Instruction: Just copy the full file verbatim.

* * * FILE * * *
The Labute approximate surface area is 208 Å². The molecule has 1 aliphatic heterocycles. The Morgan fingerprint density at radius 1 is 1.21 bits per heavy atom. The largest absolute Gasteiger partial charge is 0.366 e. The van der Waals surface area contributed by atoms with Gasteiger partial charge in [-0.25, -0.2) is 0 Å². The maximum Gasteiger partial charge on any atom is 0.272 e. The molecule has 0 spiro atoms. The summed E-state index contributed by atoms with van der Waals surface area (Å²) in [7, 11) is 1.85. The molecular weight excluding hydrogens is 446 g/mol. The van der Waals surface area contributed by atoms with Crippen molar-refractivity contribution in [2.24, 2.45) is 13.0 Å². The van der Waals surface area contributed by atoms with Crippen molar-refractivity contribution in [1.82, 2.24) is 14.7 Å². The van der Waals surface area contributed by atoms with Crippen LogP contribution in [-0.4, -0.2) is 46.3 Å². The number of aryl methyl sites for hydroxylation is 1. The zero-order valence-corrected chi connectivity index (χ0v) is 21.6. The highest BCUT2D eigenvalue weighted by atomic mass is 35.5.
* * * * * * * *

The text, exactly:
The Labute approximate surface area is 208 Å². The molecule has 1 aliphatic heterocycles. The Morgan fingerprint density at radius 1 is 1.21 bits per heavy atom. The largest absolute Gasteiger partial charge is 0.366 e. The van der Waals surface area contributed by atoms with Gasteiger partial charge in [-0.25, -0.2) is 0 Å². The maximum Gasteiger partial charge on any atom is 0.272 e. The molecule has 0 spiro atoms. The summed E-state index contributed by atoms with van der Waals surface area (Å²) in [7, 11) is 1.85. The molecular weight excluding hydrogens is 446 g/mol. The van der Waals surface area contributed by atoms with Crippen molar-refractivity contribution in [2.24, 2.45) is 13.0 Å². The van der Waals surface area contributed by atoms with Crippen molar-refractivity contribution in [1.82, 2.24) is 14.7 Å². The van der Waals surface area contributed by atoms with Crippen LogP contribution in [-0.4, -0.2) is 46.3 Å². The number of aryl methyl sites for hydroxylation is 1. The zero-order valence-corrected chi connectivity index (χ0v) is 21.6. The highest BCUT2D eigenvalue weighted by atomic mass is 35.5.